The Daily Mail rightly points out that party rules say that to force out the leader, a vote of no-confidence has to be called – and the only way for that to happen is a card vote at the party’s annual conference. No such move was made at the last Labour conference six weeks ago in Manchester and none is scheduled before May’s election. The only way Miliband could be made to walk is if he’s pushed hard enough…
2. The men in grey suits are either quiet or backing Miliband
Harold Wilson’s former press secretary, Joe Haines, has written for the Telegraph today arguing that senior figures should privately meet with Miliband and ask him to go. “David Blunkett, Alistair Darling, Jack Straw, Alan Milburn and others could form, in Labour jargon, a collective to do what the men in grey suits traditionally did when a leader lost the confidence of his party – and advise him to go quietly.” Two problems here. One is that the first man named in that list, David Blunkett, told the Guardian yesterday that Labour MPs’ attacks on Ed were “political insanity”. Second problem is that this list omits the most senior figure in the Labour Party, Gordon Brown, who it is hard to imagine would line up against such a trusted friend given the years Ed spent working for him in the Treasury.
3. The Labour Party has a poor history when it comes to defenestrating leaders
Talking of Gordon Brown, Guido pointed out this week that Ed Miliband is now less popular than Gordon Brown was at this point in the last electoral cycle. And yet the woefully mismanaged attempts to shove Brown out of the window before the general election proved that Labour MPs just don’t have it in them. Hoon and Hewitt walked, then Purnell… then it fell flat. Top party figures lined up to support the PM; Ed Miliband, Jack Straw, Tony McNulty, Alan Johnson…
4. Alan Johnson won’t challenge Ed. There is no credible rival worth ditching him for.
Alan Johnson seems to have ruled himself out of more leadership contests than any other living MP. As Matthew Norman in the Independent brilliantly put it, “When Labour comes calling in a fit of pre-election panic, the postman always wrings his hands twice and tells it to sod off.” Without Johnson’s hat in the ring, it’s a lightweight offering from others. Andy Burnham, despite his well-received conference speech, has an absolutely toxic record on the NHS – a key election theme for Labour. Yvette Cooper? Really?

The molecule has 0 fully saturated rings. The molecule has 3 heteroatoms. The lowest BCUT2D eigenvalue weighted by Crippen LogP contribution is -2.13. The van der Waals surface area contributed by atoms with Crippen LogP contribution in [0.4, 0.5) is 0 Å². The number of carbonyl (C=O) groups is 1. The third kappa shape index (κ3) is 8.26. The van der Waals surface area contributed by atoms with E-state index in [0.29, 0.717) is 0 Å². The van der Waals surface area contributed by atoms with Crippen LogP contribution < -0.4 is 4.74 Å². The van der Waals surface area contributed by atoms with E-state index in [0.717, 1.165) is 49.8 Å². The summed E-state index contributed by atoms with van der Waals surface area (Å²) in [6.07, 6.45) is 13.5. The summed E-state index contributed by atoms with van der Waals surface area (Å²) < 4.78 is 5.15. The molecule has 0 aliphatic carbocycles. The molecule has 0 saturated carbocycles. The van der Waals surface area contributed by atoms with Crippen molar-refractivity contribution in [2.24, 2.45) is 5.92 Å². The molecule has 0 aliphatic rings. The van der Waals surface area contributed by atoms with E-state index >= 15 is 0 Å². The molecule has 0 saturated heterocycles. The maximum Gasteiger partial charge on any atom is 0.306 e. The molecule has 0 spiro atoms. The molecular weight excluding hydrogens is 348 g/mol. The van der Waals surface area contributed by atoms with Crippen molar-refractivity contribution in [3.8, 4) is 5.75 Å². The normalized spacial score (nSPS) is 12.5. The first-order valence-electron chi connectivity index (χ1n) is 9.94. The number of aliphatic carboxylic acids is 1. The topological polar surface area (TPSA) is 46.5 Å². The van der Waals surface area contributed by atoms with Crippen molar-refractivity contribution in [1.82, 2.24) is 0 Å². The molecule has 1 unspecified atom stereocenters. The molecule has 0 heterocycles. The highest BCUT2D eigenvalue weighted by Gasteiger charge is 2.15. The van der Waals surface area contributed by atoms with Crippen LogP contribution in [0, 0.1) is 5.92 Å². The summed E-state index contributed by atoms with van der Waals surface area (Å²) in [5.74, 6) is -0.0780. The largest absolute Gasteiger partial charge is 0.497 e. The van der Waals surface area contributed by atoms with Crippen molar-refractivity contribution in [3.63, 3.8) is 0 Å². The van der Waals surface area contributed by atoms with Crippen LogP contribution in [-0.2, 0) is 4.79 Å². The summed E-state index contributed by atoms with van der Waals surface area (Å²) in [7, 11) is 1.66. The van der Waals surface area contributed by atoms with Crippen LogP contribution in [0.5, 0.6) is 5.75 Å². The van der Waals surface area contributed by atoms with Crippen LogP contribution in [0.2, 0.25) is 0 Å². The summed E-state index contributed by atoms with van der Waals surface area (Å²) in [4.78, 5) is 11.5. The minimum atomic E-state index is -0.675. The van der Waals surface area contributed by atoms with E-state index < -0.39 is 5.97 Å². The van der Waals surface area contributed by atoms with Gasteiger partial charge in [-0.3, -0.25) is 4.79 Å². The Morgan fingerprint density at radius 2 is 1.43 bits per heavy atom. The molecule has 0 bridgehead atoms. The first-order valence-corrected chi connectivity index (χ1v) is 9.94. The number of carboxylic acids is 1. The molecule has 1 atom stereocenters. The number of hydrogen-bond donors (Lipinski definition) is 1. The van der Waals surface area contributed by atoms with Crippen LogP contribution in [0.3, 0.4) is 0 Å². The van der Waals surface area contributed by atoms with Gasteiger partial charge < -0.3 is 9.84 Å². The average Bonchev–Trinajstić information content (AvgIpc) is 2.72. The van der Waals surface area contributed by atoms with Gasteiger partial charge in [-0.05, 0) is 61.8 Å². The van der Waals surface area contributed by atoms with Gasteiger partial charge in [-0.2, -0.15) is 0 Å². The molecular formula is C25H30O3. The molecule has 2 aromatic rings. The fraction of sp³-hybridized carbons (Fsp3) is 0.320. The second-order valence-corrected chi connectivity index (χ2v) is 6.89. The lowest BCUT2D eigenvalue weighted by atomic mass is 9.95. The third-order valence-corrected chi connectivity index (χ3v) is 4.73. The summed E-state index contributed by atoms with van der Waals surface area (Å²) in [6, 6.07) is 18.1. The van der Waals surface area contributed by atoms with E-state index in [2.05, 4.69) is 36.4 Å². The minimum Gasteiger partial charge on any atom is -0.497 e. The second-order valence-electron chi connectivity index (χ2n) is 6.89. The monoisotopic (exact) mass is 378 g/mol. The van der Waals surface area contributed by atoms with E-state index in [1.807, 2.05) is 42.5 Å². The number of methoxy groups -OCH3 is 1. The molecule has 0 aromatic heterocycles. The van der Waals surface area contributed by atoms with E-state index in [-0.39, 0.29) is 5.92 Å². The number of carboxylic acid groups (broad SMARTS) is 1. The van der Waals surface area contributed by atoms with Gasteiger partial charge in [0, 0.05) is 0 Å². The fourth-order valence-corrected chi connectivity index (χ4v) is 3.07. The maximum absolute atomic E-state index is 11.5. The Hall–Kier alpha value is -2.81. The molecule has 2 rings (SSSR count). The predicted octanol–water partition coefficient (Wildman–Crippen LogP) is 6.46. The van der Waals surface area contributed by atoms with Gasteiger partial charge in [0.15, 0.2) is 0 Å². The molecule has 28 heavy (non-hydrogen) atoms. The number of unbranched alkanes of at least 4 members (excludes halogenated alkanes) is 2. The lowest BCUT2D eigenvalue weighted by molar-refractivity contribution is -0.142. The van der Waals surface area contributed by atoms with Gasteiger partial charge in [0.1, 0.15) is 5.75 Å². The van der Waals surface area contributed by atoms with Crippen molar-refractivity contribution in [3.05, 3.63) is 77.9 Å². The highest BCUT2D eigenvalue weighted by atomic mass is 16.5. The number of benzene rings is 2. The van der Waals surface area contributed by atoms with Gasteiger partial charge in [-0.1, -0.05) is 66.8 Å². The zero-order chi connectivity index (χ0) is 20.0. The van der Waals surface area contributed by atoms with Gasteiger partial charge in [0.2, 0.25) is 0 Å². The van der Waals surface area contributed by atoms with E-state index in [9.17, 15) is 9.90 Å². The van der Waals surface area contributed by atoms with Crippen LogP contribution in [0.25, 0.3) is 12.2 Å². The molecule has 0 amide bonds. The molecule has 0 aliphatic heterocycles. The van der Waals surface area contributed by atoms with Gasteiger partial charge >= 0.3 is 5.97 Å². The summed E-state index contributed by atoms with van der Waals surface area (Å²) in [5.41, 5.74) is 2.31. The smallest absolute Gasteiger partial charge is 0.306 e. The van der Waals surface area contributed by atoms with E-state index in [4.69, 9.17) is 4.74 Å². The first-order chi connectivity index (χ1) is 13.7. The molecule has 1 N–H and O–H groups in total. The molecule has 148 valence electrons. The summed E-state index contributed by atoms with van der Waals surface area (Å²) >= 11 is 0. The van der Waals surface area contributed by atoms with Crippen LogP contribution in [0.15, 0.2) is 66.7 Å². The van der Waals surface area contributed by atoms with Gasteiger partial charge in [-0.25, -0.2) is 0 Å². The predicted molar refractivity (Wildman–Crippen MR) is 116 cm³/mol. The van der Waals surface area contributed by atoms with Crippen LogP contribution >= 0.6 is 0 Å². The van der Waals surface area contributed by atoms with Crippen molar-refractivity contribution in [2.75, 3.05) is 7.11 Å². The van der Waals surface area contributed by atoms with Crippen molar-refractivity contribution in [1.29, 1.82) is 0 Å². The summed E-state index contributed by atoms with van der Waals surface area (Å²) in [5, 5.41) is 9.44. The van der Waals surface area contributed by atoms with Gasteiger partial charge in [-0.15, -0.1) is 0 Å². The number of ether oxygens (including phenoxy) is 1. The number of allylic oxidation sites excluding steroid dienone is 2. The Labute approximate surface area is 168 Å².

5. Cause without a rebel leader
As the Joe Haines article mentions today, “The leadership hopefuls of the younger members stay their hand because ‘Brutus never succeeds’”. Every rebellion needs a leader and if the potential leadership hopefuls are not prepared to get their hands dirty, it’s difficult to see who will take command to oversee the necessary manoeuvrings.
6. Constituency boundaries mean Labour can do badly, yet do well
The average of recent opinion polls has Labour on 33%, Conservatives on 32%. And yet because of the way constituency boundaries are set, Labour has an in-built advantage that means 33% of the vote would give it 50% of the seats in Parliament. Meanwhile the Conservatives, on 32% of the vote, would get 42% of seats. Indeed, this morning’s UK Polling Report projection states even on these dire opinion polls, Labour would be the largest party (and just one short of a majority).
7. Polling in marginals looks good
The Conservative peer and psephologist Lord Ashcroft has been conducting polls of key Conservative-Labour marginals using very impressive samples sizes. The results showed that of the 23 key marginal polled, 18 would be switching from blue to red. If Labour are on course to take seats away from Conservative incumbents, Labour MPs should feel more secure in holding their seats.
8. The Unions back Ed
The Union vote saw Ed Miliband elected as Labour leader, with Neil Kinnock happily declaring “we’ve got our party back”. Miliband is the Unions' man. With that support, it’s very difficult to see Ed being decapitated.
9. The Conservatives back Ed
Framing the general election as the choice about who Britain wants as its Prime Minister is an essential part of the Conservative message (happy to say I called that one in February 2013). The Conservatives will be desperate to make sure no-one from the Government or backbenches does anything to inrease the pressure on Miliband until we’ve reached the start of the Long Campaign period in January.
10. Miliband has more steel than people give him credit for
The Awkward One. Weirdo. Wallace (without Gromit). However people like to characterise Miliband’s geekishness, there is no denying that this guy has steel. You can laugh, but before you do make sure you’ve read Damian McBride’s Power Trip. In the discussions about whether Gordon Brown should call an early election, “Ed was the one resolute voice throughout that wobbly week saying Gordon should definitely go for it”. When it came to confronting the most dangerous man in Westminster about suspicions the Mad Dog himself was briefing against his own side (including Ed), it was Ed who spoke in cold, flat tones on hearing McBride’s denials: “I think you’re lying. I think we’re finished”. And of course, as the legend goes, he was prepared to stand on his own brother’s back in order to step up to the top.
Two Labour MPs moaning and an unhelpful editorial in the New Statesman? It’ll take more than that to remove a man who can be forgiven for thinking he may well be Prime Minister in six months time.